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Quebec backs down on 2,4-D, says it is not harmful to humans

1 June 2011 1,791 views No Comment

Quebec backs down on 2,4-D, says it is not harmful to humans

Terence Corcoran May 26, 2011 – 2:54 PM ET | Last Updated: May 26, 2011 3:10 PM ET

Dow scores NAFTA challenge victory over famous herbicide. What about BPA?

The details have yet to emerge, but Dow AgroSciences says it has settled a NAFTA challenge case with Ottawa over the pesticide 2,4-D. As part of agreement, a victory for the company, the government of Quebec has agreed to a statement saying the pesticides used chemical does “not pose an unacceptable risk to human health or the environment.”

Quebec was the first province to declare weed-killers containing 2,4-D as possibly carcinogenic.  On that basis, municipalities in Quebec instituted bans of its use as a lawn weed killer. Other jurisdictions also banned 2,4-D, but often stopped short of declaring the chemical a carcinogen. Instead, they invented other reasons for eliminating the chemical, but the junk science cancer scare always lurked in the background as a motivation.

Laws against lawn herbicides  containing 2,4-D therefore remain in place, but not because they pose any real health land environmental risk. Under the NAFTA  agreement with Dow, “the government of Quebec agrees that products containing 2,4-D do not pose an unacceptable risk to human health or the environment, provided that the instructions on their label are followed.” This is consistent with Health Canada’s Pest Management Regulatory agency and regulators in the U.S. and Europe.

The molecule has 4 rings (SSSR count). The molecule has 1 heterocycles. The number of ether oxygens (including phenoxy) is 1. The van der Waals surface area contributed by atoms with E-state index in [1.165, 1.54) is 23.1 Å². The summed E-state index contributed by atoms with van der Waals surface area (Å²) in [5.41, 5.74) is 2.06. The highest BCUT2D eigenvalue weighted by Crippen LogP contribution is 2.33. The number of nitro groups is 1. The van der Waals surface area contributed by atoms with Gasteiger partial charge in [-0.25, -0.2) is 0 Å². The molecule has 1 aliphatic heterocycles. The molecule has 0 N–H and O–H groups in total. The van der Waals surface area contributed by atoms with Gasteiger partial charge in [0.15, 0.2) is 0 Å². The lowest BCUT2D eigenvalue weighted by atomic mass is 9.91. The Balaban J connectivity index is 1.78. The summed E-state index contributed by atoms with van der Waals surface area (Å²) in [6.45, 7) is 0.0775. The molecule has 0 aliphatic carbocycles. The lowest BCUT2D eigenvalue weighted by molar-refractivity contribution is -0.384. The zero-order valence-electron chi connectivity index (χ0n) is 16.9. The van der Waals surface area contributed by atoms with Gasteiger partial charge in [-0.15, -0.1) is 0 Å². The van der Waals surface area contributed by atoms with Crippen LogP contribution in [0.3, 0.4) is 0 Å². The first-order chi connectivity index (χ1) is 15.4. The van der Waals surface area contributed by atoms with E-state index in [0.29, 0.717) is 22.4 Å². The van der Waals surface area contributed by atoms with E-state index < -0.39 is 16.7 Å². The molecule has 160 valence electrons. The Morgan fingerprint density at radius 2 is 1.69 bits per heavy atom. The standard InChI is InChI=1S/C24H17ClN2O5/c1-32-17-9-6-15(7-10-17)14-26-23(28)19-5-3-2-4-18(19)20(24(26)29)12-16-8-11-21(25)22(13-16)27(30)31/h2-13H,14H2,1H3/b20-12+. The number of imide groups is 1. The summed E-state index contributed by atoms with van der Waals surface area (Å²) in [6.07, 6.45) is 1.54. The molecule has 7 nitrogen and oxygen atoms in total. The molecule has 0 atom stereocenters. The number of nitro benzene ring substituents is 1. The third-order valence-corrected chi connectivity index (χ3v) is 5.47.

What this means in Canada is that we now have  chemical bans in existence in all regions that are based on junk science scares perpetrated by environmental activists. Quebec set a precedent on the basis of a cancer scare, other regions followed.

Meanwhile, Canadian farmers–where almost 99% of 2,4-D is used–can  continue to spray know that there is now little chance that any ban will ever be extended to their industry.  Within Canadian cities, however, dandelions and weeds cannot be removed using perfectly safe chemicals.

Which brings up Bisphenol-A (BPA), another chemical that’s safe by any measure and in most countries (Europe, US) but which is on Ottawa’s junk science list and helped turn Tory Cabinet Minister John Baird into local hero for mounting a baby bottle BPA  ban. How many safe chemicals can governments ban on the basis of junk science claims by activists such as Rick Smith at Environmental Defense, aka  more recently as the Lipstick Man.

Coming June 14 to FP Comment: JUNK SCIENCE WEEK.

Posted in: FP Comment Tags: 2, 4-D, carcinogen, chemicals, Dow AgroSciences, herbicide, NAFTA, pesticides

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